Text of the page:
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One of the main goals of Project 6: Stack-based Calculators was to learn and become more familiar with stacks and memory by utilizing a RAM. A RAM stands for Random Access Memory and is crucial for temporarily storing information and memory. The RAM was used to execute the stack-based calculator. The calculator has the ability to perform four different functions: addition, subtraction, multiplication, and division. I was able to create the RAM through quartus and code the stack-based calculator in Calculator.vhd.

How to Use the Calculator: 

To use the Calculator, the user sets the value switches to the binary value of their choice. Then, they press the capture button(button 2) to move the number into the MBR. By doing so, the number should show up on the 7-segment display. Once they see the number on the display, they should click the Enter button(button 3). The user should then set the value switches to the second binary number of their choice. After doing so, they should press the capture button to move the second number into the MBR, which should show up on the 7-segment display. The user should choose an operation with the operation switches. (00 = addition, 01 = subtraction, 10 = multiplication, 11 = division). Finally, the user should press the action button(button 4) to add the MBR to the top value of the stack. The outcome of the operation should show up on the seven-segment display. To reset, the user should press button 1.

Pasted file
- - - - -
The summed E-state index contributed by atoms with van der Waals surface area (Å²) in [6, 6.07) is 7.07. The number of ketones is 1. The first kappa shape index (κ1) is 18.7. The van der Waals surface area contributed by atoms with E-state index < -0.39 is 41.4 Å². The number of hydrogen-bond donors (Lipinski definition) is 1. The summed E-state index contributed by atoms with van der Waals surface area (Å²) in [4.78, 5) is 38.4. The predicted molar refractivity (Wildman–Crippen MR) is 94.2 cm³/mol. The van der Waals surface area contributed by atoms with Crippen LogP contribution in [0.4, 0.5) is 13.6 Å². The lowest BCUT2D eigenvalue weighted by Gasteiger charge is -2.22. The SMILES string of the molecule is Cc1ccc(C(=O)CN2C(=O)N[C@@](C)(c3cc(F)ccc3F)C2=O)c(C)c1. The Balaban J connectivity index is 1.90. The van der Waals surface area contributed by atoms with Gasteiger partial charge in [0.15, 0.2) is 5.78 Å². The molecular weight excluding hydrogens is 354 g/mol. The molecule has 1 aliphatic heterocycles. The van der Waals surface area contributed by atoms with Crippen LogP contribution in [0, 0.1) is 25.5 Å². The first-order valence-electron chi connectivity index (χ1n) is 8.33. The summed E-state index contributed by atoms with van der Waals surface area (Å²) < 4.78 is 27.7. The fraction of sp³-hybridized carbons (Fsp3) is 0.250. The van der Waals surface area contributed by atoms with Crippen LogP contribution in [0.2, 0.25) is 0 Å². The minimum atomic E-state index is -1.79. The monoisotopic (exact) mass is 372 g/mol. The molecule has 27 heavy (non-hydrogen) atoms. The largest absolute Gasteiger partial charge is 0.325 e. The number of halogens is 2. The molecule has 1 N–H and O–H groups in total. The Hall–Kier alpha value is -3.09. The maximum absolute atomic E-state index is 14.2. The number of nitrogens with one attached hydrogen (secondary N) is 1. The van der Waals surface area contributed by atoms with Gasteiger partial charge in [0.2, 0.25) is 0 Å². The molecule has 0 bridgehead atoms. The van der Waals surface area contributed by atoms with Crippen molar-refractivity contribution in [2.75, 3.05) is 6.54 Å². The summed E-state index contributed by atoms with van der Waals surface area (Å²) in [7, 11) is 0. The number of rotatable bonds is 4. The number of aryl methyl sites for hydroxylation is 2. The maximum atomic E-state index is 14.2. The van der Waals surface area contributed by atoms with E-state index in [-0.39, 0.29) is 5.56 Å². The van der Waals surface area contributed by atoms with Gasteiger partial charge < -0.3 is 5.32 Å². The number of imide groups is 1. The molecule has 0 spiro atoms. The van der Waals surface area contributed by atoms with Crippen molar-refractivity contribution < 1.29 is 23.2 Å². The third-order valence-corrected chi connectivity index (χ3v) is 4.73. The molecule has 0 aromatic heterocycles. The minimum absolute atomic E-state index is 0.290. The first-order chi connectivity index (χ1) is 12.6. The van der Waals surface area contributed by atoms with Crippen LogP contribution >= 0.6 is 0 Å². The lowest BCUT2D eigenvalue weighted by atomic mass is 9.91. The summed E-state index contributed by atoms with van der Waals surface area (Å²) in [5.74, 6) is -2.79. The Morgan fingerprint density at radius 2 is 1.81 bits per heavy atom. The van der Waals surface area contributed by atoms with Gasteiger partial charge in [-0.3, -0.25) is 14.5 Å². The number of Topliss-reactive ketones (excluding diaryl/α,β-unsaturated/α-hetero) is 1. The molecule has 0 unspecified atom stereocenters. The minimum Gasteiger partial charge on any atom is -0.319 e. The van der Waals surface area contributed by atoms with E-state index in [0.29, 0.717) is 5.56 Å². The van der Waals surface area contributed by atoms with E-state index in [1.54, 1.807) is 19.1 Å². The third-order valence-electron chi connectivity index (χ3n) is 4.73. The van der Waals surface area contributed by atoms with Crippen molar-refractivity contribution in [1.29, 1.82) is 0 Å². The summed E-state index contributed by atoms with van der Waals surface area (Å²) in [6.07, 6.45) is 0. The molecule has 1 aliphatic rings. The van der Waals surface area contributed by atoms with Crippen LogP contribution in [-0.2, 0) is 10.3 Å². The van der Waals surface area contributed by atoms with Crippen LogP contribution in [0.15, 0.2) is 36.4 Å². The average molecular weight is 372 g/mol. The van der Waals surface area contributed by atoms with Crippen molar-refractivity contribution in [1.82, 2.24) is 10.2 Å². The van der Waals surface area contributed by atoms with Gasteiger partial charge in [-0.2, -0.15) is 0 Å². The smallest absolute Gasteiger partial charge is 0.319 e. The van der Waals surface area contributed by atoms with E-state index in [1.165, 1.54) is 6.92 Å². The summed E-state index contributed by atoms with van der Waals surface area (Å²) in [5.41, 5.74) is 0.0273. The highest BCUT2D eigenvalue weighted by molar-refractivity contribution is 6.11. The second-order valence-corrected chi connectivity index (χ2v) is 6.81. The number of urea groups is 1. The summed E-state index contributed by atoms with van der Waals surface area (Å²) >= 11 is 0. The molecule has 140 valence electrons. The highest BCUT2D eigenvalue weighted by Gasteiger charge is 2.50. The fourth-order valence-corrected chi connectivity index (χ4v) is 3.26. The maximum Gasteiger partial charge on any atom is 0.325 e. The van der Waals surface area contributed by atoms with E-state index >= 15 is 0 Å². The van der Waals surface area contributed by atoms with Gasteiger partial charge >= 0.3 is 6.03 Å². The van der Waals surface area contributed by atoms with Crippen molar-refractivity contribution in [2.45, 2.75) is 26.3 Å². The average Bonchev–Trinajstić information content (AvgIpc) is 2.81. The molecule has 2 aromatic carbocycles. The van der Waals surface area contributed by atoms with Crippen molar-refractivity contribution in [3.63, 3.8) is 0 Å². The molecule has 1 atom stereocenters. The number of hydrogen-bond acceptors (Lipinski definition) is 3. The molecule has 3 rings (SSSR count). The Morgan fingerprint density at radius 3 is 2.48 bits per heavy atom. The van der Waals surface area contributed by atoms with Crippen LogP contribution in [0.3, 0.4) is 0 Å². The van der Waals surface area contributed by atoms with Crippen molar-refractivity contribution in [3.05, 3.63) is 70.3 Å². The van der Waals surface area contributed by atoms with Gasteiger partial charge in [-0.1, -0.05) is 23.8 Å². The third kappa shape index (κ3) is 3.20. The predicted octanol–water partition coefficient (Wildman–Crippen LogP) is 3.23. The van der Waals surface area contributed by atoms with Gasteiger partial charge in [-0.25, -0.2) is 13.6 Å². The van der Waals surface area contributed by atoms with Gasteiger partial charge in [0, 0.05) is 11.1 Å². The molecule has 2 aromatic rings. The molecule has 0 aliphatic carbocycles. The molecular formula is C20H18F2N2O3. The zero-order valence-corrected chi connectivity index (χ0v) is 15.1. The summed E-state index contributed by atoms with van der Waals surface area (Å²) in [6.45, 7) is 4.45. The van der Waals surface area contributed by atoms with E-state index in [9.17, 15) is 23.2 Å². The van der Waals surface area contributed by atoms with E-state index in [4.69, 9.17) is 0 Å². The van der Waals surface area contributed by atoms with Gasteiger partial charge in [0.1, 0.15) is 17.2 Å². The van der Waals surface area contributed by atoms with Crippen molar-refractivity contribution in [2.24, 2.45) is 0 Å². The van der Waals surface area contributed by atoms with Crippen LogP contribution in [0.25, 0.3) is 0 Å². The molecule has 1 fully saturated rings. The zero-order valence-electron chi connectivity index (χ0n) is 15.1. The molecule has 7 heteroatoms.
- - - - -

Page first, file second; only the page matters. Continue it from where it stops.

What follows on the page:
Stacker.vhd GHDL output:

State Machine Diagram: 

Top-level design: Calculator.vhd

InputsOutputsInternal SIgnals
clk: clock signaldigit0: the output value for the seven-segment displastate: calculator states
reset: button 1, the reset signaldigit1: the output value for the seven-segment displayRAM_input
b2: button 2, capture stackview: stack debuggingRAM_output
b3: button 3, enter RAM_we: RAM write enable signal
b4: button 4, action stack_ptr: stack pointer
op: operation switches mbr: memory buffer register

data: the inputted binary numbers for calculation

 tempmbr: temporary memory buffer register